50 Shades of Spay

by Kimberly Wade

No litters, baby! That’s the goal with our newest campaign, which caters to Northern Nevada females (four-legged) this February.

If you know me, you know I love marketing trends. Piggybacking on other ideas works for us—especially when they gain national attention. We jumped on “The Secret Life of Pets” bandwagon, turned politics from a negative into a positive with our Re-PUP-licans and Demo-CATS, gave our animals a second chance with “Orange is the New Bark” and will soon be promoting furry Valentines. We also like to be a bit risqué, so we created the 50 Shades of Spay campaign, modeled after, you guessed it, the 50 Shades of Gray movie.

Look, we don’t care if you love the movie or hate it. It’s not our business. But we do care about cats on cats on cats. There are lots of them that need homes and the only way we’re going to make a dent in the bigger picture is to spay those cats! Yes, you love kittens (and there will still be kittens), but for those of you who don’t want relationships going to the next level in your spare bedroom, you should probably consider our 50 Shades of Spay campaign.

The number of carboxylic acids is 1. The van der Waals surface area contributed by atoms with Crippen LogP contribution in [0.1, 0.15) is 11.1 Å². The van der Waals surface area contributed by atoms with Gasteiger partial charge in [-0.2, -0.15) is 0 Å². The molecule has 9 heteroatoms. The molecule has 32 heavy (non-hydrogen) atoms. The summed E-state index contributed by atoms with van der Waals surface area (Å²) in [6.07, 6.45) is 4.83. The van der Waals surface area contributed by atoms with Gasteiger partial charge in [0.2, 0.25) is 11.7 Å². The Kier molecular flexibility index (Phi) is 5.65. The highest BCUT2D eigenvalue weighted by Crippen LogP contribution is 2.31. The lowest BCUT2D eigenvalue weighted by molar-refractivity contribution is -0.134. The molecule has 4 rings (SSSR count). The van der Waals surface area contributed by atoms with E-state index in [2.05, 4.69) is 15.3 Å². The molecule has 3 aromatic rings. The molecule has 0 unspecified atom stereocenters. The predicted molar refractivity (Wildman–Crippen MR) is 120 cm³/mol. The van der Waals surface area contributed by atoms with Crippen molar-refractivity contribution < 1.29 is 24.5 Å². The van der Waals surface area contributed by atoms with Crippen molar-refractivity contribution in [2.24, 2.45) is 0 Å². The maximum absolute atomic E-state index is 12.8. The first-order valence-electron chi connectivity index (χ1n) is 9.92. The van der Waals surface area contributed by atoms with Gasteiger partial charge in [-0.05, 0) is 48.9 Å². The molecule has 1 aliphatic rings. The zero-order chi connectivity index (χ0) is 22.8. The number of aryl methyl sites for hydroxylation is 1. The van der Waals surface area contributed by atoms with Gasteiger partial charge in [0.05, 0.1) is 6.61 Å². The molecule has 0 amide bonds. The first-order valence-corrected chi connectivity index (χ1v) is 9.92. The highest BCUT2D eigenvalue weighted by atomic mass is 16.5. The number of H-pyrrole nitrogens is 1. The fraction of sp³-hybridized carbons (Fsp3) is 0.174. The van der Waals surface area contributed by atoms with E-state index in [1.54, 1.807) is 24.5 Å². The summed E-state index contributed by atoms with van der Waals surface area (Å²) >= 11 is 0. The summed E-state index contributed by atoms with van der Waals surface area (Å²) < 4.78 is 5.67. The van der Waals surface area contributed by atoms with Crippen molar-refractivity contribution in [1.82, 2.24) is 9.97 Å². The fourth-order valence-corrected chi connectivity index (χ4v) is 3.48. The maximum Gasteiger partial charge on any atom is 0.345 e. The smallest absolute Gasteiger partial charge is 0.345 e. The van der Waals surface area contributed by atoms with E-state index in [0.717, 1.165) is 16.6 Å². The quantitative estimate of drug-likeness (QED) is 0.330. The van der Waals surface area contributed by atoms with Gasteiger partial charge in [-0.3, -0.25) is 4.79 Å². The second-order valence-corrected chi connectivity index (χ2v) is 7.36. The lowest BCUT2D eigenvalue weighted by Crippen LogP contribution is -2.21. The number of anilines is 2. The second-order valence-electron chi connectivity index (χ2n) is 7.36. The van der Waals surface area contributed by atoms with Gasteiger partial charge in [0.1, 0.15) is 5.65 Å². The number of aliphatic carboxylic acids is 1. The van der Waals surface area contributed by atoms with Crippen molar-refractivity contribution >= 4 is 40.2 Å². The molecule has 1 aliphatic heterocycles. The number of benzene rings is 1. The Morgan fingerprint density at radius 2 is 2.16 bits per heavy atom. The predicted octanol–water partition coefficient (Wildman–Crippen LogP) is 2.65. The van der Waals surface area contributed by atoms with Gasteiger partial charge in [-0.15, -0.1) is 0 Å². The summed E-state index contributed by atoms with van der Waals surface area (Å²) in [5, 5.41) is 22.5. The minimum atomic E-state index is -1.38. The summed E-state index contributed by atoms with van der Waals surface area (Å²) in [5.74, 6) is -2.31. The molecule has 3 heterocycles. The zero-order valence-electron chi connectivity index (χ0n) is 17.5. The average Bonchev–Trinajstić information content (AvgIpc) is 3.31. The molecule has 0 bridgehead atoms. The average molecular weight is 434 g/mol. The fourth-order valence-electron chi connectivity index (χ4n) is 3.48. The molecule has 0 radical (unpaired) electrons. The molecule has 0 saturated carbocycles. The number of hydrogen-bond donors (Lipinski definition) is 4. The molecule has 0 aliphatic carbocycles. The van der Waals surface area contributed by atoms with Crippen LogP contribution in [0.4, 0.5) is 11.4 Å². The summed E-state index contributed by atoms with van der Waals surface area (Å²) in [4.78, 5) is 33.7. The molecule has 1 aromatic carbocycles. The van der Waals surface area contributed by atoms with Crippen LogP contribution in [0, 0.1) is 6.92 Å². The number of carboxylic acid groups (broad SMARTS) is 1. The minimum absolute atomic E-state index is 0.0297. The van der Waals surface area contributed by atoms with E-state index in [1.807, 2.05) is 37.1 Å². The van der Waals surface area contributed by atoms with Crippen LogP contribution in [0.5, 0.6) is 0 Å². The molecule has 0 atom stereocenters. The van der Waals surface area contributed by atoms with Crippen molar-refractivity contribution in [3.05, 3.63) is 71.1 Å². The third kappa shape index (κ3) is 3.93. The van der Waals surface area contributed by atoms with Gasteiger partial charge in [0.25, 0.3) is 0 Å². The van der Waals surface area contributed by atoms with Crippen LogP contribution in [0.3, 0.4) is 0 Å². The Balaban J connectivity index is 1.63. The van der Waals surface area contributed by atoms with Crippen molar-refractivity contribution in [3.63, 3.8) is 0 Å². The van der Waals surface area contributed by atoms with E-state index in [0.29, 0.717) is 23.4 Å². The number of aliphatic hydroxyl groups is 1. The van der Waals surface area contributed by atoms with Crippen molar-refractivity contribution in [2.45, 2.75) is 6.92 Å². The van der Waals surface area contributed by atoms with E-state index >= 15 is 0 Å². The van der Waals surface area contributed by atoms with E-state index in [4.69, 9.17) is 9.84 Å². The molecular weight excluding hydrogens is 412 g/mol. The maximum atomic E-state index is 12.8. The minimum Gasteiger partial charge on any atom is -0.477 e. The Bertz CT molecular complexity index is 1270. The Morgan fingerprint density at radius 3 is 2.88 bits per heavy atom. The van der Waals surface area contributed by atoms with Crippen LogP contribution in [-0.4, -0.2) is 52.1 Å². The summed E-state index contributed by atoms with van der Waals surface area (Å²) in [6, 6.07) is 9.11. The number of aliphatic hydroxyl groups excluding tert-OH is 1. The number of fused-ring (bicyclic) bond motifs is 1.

For the entire month of February, you can get your cat spayed for a reduced price at Nevada Humane Society. It’s only $50, plus your cat will get a free FVRCP vaccine. Our clinic is in Reno at 2825 Longley Lane and you must schedule an appointment by calling 775-856-2000 ext. 333. Spaces are limited.

In all seriousness, spaying cats is one of the most effective ways at reducing the homeless cat population—plus there are health benefits. According to the American Veterinary Medical Association (AVMA), spaying protects against certain reproductive cancers and infections, improves health and reduces many of the behavioral problems associated with mating.